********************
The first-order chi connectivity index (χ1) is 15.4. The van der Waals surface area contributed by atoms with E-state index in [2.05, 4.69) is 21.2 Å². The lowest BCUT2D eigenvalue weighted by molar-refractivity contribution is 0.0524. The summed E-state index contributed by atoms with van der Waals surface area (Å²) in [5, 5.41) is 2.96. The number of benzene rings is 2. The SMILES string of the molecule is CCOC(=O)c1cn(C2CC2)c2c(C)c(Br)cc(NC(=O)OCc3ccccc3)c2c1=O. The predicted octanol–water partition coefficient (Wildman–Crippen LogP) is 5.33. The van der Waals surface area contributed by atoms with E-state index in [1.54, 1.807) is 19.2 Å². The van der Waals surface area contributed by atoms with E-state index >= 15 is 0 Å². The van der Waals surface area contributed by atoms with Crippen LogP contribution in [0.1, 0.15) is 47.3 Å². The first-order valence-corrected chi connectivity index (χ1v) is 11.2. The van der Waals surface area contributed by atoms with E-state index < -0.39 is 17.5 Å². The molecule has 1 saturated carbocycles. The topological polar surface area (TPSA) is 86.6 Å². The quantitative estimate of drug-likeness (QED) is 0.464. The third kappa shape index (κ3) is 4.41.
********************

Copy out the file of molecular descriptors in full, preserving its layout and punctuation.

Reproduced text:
The first-order chi connectivity index (χ1) is 15.4. The van der Waals surface area contributed by atoms with E-state index in [2.05, 4.69) is 21.2 Å². The lowest BCUT2D eigenvalue weighted by molar-refractivity contribution is 0.0524. The summed E-state index contributed by atoms with van der Waals surface area (Å²) in [5, 5.41) is 2.96. The number of benzene rings is 2. The SMILES string of the molecule is CCOC(=O)c1cn(C2CC2)c2c(C)c(Br)cc(NC(=O)OCc3ccccc3)c2c1=O. The predicted octanol–water partition coefficient (Wildman–Crippen LogP) is 5.33. The van der Waals surface area contributed by atoms with E-state index in [1.54, 1.807) is 19.2 Å². The van der Waals surface area contributed by atoms with E-state index >= 15 is 0 Å². The van der Waals surface area contributed by atoms with Crippen LogP contribution in [0.1, 0.15) is 47.3 Å². The first-order valence-corrected chi connectivity index (χ1v) is 11.2. The van der Waals surface area contributed by atoms with E-state index < -0.39 is 17.5 Å². The molecule has 1 saturated carbocycles. The topological polar surface area (TPSA) is 86.6 Å². The quantitative estimate of drug-likeness (QED) is 0.464. The third kappa shape index (κ3) is 4.41.